Sauce Demi-Glace Recipe: How To Make The Ultimate Classic French Sauce

sauce demi-glace

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Ah, Sauce Demi-Glace… The perfect beefy sauce! A most treasured, often misunderstood curiosity of the French sauce kitchen – an important part of French culinary history that is mastered by few but cherished by many lovers of French haute cuisine.

Sauce Demi-glace on rib eye steak

Sauce Demi-Glace atop a beautiful piece of Rib Eye Steak… Life on earth is good!

Today in these pages, we explore the history, the composition and the recipe of Sauce Demi-Glace – the perhaps most labor-intensive and flavorful French sauce of all time – through my own experiences and personal history. As always, if all you really want is the recipe, click here, or read on for a bit of background and history.

Part 3 of 3 in a series: You’re reading part 3 of 3 in a series about stock-making and sauces. Part 1 covered the basics of how to make a perfect beef stock while part 2 covered how to turn beef stock into the classic French mother sauce, Sauce Espagnole. In this, the final part of the series, we combine our efforts into the ultimate of sauces!


Sauce Demi-Glace: a labor of love an intensity

When, some 15-20 years ago, I first got into the art of sauce making, Demi-Glace – the iconic, liquid, brown jewel of beef-based French sauces – was one of the first sauces, I tried my hands with. Because, really, how hard could it be?

Maybe I was suffering a momentary lapse of sanity at the time, maybe I was being foresighted of a geeky culinary fascination to come… Maybe I’d just hit my head!  Regardless of cause and underlying reason, my early sauce adventures are probably exactly why I’ve since enjoyed a certain amount of respect for my sauce-making skills. Sauce Demi-Glace, as it turned out, is about the most time-consuming culinary project one can undertake. But also, as it turned out, one of the most awe-inspiring dishes one can whip up for guests.

Sauce Demi-Glace is a monolith of the French sauce kitchen: a labor of love, time and dedication, a tale of hours upon hours spent simmering, reducing, skimming and flavor-building. It is, undoubtedly, the finest, purest and most intense beef-based sauce the French kitchen has to offer and a perfect end to what has become our beef stock trilogy as it built upon both homemade beef stock and Sauce Espagnole. Before we get ahead of ourselves, though, let’s take a moment for the uninitiated to define just what on earth Sauce Demi-Glace really is and why this classic, elaborate and incredibly labor-intensive sauce still matters in the modern kitchen.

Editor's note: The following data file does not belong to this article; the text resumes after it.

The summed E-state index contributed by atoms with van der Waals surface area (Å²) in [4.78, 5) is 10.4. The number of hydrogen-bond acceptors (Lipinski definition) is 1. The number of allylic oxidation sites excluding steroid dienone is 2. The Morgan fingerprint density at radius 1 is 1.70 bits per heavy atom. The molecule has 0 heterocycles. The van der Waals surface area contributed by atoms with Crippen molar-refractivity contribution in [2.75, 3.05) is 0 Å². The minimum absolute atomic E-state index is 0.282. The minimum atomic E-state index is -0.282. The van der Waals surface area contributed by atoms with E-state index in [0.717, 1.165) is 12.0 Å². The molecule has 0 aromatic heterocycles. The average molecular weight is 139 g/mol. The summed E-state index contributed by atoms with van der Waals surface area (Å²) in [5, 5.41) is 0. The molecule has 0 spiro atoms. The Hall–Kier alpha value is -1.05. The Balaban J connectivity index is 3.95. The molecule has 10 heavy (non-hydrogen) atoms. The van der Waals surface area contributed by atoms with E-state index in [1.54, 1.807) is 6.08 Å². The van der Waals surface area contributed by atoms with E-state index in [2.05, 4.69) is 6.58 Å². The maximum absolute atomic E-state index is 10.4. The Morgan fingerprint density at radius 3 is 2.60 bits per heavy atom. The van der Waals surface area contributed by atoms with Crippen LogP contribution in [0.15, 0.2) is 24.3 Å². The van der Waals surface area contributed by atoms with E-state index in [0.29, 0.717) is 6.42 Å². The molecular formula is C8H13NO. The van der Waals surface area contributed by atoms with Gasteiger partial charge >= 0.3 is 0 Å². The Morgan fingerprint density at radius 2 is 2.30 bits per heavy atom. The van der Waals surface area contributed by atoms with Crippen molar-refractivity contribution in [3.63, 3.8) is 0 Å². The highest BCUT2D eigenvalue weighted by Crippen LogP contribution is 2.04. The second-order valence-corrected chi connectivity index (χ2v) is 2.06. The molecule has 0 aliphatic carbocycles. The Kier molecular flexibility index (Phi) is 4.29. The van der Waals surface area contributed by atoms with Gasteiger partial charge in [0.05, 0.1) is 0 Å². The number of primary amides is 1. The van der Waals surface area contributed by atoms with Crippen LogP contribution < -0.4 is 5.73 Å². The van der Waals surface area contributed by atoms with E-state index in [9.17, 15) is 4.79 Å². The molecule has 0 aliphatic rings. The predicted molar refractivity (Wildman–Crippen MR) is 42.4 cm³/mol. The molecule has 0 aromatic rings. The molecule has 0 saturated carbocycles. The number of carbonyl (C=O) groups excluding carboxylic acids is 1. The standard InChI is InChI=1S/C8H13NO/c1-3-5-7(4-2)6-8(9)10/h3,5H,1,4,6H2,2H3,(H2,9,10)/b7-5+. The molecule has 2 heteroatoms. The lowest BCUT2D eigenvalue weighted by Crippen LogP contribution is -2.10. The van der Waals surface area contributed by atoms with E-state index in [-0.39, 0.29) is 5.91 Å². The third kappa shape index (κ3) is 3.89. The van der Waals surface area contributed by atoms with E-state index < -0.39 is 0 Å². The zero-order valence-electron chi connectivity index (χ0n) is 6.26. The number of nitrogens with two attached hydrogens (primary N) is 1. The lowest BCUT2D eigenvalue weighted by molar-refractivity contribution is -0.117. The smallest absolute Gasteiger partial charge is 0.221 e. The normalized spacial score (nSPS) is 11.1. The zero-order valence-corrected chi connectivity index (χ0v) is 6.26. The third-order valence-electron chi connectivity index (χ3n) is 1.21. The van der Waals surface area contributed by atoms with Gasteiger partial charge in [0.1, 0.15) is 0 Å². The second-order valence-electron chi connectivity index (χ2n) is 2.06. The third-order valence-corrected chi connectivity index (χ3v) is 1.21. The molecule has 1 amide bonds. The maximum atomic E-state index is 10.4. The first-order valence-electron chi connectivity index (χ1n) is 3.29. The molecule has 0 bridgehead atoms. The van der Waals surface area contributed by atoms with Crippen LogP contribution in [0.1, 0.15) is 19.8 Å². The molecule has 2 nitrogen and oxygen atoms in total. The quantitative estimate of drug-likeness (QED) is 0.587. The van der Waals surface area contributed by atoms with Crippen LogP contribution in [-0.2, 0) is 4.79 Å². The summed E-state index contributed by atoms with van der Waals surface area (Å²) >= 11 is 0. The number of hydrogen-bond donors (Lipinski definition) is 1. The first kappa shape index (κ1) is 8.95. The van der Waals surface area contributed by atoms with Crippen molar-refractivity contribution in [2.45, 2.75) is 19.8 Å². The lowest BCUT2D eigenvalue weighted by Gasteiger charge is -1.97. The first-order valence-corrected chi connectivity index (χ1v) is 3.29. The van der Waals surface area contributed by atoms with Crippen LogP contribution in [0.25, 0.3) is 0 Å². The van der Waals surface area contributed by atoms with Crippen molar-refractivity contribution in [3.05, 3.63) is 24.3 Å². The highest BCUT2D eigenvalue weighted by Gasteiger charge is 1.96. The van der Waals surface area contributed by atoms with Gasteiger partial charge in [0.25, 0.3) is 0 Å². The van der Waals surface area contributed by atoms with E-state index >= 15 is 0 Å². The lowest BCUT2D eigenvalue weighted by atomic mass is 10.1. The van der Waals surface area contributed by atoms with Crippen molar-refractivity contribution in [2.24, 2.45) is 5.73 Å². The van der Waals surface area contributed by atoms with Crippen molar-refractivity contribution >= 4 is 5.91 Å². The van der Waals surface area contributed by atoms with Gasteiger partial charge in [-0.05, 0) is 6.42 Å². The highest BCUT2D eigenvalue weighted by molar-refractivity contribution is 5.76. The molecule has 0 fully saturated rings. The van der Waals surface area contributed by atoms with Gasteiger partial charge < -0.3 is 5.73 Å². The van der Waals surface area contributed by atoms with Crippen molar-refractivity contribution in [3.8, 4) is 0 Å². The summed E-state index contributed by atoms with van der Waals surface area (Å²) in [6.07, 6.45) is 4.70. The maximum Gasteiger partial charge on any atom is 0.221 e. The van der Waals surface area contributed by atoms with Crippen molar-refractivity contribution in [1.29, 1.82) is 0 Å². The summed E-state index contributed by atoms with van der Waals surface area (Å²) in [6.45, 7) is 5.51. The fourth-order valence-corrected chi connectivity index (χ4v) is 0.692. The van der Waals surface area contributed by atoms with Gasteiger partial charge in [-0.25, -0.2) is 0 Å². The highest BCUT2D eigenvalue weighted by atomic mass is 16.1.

Getting to Grips with Sauce Demi-Glace

When I first decided to try my hands with homemade Demi-Glace, I had no real idea what exactly I was getting myself into and why. All I knew was that Demi-Glace was the height of French cuisine, the King of Sauces and thusly something I wanted to make at home. I was young and stupid at the time: how hard could it possibly be to create this mythical French sauce?

Well, on the bright side, it turned out to be a not particularly difficult task at all. It did, on the other hand, turn out to be quite a time-consuming task! While Demi-Glace in itself is not a quick process, an even larger part of my first successful Demi-Glace had to do with defining just what on earth Demi-Glace really is or isn’t. Demi-Glace means a lot of different things to a lot of different cooks and is sometimes erroneously used to refer to a vast array of beefy sauces. Hence, the recipes I looked at during my initial research varied greatly in terms of ingredients, procedure and not least complexity.

Sauce Demi-Glace on beef tenderloin

Sauce Demi-Glace is a special occasion kind of sauce – here seen adorning our New Year’s Eve Tenderloin steaks…

A confusing task it was to sift through a number of recipes and articles on the subject so in order to examine exactly what sauce Demi-Glace is, it’s probably better to start stating exactly what demi-glace isn’t: No matter what restaurateurs, menus or websites try to tell you, Demi-Glace is never an au jus, it’s not a gravy, a pan sauce, a simple brown sauce or even an Espagnole for that matter. Demi-Glace is also not a sauce that is generally made in smaller quantities for a single application.… It’s a completely different sort of beast! Alright, but then what the hell IS Demi-Glace?


What is Sauce Demi-Glace?

In figuring out exactly what Demi-Glace was, I ended out not only pouring through numerous recipes online and offline, comparing and drawing parallels, figuring out shared procedures and elements. I even called up my mom’s boyfriend at the time, a classically trained French chef. He listened to my pleas and turned me on to the works of Escoffier and his classical Demi-Glace recipe which eventually provided me with the generally accepted definition of Sauce Demi-Glace:

Demi-Glace, quite essentially is an insanely labor intensive sauce created from a half and half mixture of basic dark beef stock and Sauce Espagnole that is carefully simmered until reduced by half. It all sounds nicely plain and simple but as with most products of the French kitchen, it is a little more complicated than that, of course. The actual process of making Demi-Glace from scratch takes at least a day, often more, as it involves first creating a flavorful beef stock, reducing this stock down to desired intensity then transforming parts of it into a Sauce Espagnole only to combine everything back together and reducing it down even further to create the mythical, intense and awe-inspiring final product that is Demi-Glace.

Making Demi-Glace sauce

Demi-Glace in the making… A lengthy process if ever I’ve witnessed one!